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ELCA bishop ‘hopeful’ amid animosities, economy woes

At its previous churchwide assembly in 2009, the Evangelical Lutheran Church in America decided to allow ordination of gay clergy, closing a controversial chapter on gay rights even as U.S. society remained divided over same-sex marriage and at loggerheads over economic and political issues.

In his 2011 report to the relatively sedate ELCA convention August 15-19 in Orlando, Florida, Presiding Bishop Mark S. Hanson declared that he was "more hopeful and grateful" than ever over the task of a moderate-progressive denomination in a nation tilting to the right. Put concisely, Hanson said, "We are a church with clarity about who we are."

Hanson said the ELCA seeks to embody "the message and ministry of reconciliation" despite preoccupations with economic indicators and political infighting.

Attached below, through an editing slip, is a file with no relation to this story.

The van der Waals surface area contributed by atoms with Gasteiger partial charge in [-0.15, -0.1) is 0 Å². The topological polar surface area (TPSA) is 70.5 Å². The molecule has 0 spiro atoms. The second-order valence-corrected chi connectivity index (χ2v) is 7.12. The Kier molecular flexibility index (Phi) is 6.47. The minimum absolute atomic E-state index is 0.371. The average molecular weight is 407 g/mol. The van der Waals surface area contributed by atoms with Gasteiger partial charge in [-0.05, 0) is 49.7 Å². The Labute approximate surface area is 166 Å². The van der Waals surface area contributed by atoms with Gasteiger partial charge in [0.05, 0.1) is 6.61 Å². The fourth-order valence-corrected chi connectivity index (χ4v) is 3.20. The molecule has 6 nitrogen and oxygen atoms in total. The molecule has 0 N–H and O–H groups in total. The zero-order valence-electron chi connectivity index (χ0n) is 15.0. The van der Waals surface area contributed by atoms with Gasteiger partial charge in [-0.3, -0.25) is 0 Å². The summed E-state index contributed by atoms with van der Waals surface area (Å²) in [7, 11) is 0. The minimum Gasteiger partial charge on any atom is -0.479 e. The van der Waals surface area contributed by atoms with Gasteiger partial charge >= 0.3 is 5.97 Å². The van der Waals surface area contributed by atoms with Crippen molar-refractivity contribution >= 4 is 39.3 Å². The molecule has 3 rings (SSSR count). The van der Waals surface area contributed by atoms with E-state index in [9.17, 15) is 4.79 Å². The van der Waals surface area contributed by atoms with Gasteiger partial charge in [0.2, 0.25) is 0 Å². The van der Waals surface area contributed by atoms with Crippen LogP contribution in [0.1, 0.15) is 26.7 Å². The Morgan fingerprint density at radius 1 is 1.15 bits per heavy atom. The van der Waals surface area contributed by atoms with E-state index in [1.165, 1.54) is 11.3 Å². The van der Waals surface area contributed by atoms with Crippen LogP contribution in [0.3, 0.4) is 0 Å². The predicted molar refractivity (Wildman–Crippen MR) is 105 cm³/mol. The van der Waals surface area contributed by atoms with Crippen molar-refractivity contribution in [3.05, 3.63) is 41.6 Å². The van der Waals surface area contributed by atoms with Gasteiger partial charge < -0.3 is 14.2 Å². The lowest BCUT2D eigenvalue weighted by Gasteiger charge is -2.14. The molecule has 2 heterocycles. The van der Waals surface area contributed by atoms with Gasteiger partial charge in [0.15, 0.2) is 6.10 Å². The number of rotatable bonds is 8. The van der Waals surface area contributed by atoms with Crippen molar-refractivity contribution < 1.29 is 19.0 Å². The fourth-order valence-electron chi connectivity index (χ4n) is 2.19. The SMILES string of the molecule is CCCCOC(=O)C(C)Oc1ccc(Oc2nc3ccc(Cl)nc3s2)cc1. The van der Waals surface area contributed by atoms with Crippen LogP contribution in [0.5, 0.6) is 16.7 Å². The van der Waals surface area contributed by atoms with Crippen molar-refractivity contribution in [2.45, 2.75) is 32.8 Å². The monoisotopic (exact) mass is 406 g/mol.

"While religious extremists use their convictions to divide and instill fear," he said, ELCA members "will be defined first by our relatedness to others, not by what sets us apart."

Indeed, the 2011 assembly had little to fight about. Delegates passed most resolutions by large margins, including a major social statement, "Genetics, Faith and Responsibility," on a 942-34 vote. ECLA officials said it was one of the first documents from a North American church that embodies a comprehensive ethical framework for addressing advancements in medical and agricultural research.

When the statement was released last February, Janet L. Williams, the genetics task force cochair, said that the